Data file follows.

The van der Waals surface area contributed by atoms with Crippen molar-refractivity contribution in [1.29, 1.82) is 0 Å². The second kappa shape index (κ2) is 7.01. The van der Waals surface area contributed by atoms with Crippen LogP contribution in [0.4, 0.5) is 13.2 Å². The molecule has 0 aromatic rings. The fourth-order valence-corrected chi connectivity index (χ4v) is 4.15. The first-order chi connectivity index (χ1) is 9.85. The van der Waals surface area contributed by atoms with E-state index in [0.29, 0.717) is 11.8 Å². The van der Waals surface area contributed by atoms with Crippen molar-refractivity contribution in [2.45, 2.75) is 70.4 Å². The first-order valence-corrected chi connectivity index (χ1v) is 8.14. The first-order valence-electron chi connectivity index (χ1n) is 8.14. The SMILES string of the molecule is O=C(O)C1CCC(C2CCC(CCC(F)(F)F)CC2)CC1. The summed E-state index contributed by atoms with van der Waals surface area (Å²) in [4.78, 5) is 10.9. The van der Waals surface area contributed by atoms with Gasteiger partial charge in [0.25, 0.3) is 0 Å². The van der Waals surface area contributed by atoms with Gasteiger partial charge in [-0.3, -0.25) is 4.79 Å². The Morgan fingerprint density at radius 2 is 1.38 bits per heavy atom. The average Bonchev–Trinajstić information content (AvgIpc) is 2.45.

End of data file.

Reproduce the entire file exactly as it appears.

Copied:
The van der Waals surface area contributed by atoms with Crippen molar-refractivity contribution in [1.29, 1.82) is 0 Å². The second kappa shape index (κ2) is 7.01. The van der Waals surface area contributed by atoms with Crippen LogP contribution in [0.4, 0.5) is 13.2 Å². The molecule has 0 aromatic rings. The fourth-order valence-corrected chi connectivity index (χ4v) is 4.15. The first-order chi connectivity index (χ1) is 9.85. The van der Waals surface area contributed by atoms with E-state index in [0.29, 0.717) is 11.8 Å². The van der Waals surface area contributed by atoms with Crippen molar-refractivity contribution in [2.45, 2.75) is 70.4 Å². The first-order valence-corrected chi connectivity index (χ1v) is 8.14. The first-order valence-electron chi connectivity index (χ1n) is 8.14. The SMILES string of the molecule is O=C(O)C1CCC(C2CCC(CCC(F)(F)F)CC2)CC1. The summed E-state index contributed by atoms with van der Waals surface area (Å²) in [4.78, 5) is 10.9. The van der Waals surface area contributed by atoms with Gasteiger partial charge in [0.25, 0.3) is 0 Å². The van der Waals surface area contributed by atoms with Gasteiger partial charge in [-0.3, -0.25) is 4.79 Å². The Morgan fingerprint density at radius 2 is 1.38 bits per heavy atom. The average Bonchev–Trinajstić information content (AvgIpc) is 2.45.